about 1 year ago
Students in kindergarten through grade twelve whose home language is not English or American Sign Language are required by law to be assessed in English language proficiency (ELP) upon entry into California schools. In California, the ELP assessment is the ELPAC, or English Language Proficiency Assessment for California.
The Initial ELPAC allows schools to identify students who should be considered an English Language Learner in order to provide support for English Language Development (ELD). Schools also give a Summative ELPAC test each year to students who are still learning English.
The ELPAC-CalEdFacts page provides a more detailed overview of the test.
Frequently Asked Questions:
For answers to “What is the purpose of the ELPAC?” and “Who must take the ELPAC?” and other frequently asked questions, please visit the ELPAC FAQ Web page.
Released Test Questions
ELPAC sample questions (i.e., released test questions)
These questions cover the four domains assessed by the ELPAC: Listening, Speaking, Reading, and Writing.
4 months ago
- DELAC provides an opportunity for parents from all RUSD schools to work together to support second language learners.
- DELAC proporciona una oportunidad para que los padres de todas las escuelas de RUSD a trabajar juntos para apoyar a estudiantes de un segundo idioma.
- All DELAC meetings will be held at the Ramona Community Library in the Community Room. There will be activities for children provided by the Community Library staff.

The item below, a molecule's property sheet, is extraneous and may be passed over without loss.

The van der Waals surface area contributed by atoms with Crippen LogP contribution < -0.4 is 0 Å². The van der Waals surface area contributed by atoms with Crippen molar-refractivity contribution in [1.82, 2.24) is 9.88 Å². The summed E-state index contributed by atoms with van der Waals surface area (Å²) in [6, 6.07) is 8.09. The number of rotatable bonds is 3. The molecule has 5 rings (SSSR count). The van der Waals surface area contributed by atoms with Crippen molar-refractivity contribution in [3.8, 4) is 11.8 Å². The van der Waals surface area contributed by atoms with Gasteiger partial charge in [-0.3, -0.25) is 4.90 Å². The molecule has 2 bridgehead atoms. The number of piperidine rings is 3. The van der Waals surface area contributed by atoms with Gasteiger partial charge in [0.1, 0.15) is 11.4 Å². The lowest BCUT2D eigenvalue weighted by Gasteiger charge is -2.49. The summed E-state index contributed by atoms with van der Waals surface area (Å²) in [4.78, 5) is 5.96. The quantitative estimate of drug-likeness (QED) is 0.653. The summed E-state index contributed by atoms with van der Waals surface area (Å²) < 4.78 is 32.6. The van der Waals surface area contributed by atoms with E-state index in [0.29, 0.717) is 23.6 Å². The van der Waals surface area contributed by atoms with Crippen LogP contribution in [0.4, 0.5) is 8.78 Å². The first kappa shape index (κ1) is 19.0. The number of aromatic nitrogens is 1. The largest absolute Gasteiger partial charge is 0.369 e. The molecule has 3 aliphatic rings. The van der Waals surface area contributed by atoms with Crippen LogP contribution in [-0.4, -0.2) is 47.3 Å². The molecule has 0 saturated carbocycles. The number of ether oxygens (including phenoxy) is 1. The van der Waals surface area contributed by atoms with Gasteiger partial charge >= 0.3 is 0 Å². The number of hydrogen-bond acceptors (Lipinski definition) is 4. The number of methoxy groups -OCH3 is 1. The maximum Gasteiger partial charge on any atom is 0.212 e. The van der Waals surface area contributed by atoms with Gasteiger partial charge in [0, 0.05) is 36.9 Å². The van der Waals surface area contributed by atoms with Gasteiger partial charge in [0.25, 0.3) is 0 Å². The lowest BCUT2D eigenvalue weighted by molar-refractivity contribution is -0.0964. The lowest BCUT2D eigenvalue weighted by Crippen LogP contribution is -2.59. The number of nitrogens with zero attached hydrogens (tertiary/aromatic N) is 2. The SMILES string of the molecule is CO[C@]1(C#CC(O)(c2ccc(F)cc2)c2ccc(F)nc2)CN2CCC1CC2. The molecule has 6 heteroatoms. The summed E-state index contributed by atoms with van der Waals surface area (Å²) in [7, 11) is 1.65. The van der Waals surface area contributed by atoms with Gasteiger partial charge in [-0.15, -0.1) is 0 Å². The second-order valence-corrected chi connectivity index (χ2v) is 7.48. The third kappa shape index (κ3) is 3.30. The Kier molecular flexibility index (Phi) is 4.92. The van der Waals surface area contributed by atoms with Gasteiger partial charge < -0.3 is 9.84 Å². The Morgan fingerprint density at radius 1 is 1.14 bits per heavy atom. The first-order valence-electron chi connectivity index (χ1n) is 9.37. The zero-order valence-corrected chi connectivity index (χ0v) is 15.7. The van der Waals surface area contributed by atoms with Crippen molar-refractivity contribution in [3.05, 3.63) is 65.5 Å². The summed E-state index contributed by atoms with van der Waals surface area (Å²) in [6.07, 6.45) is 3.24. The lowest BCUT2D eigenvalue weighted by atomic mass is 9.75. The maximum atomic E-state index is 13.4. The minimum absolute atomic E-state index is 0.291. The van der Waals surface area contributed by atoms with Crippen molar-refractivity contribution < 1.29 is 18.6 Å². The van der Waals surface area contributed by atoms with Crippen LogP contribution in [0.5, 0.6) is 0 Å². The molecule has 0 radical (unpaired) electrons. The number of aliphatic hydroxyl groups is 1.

- Todas las reuniones DELAC se llevarán a cabo en la Biblioteca Comunitaria de Ramona en el Salón Comunitario. Habrá actividades para los niños proporcionados por el personal de la biblioteca comunitaria.
- October 17, 2019- 6:00 PM - Ramona Public Library
- February 20, 2020 - 6:00 PM - Ramona Public Library
- May 21, 2020 - 6:00 PM - Ramona Public Library
about 1 year ago
While the main purpose of Title III regulations and funding are to ensure language proficiency and on grade-level academic performance of LEP students, there are also regulations regarding parent communication. Any LEA that receives Title III funding is obligated to inform families and communities of LEP and immigrant children about their ESL programming and how they can assist in their child’s progress. In addition, all schools (whether or not they receive Title III funding) are required to provide appropriate communication with all parents and guardians regardless of their native language and the percentage of non-English parents are a part of the school community.
Title I funds are not used for Title III language instruction in RUSD.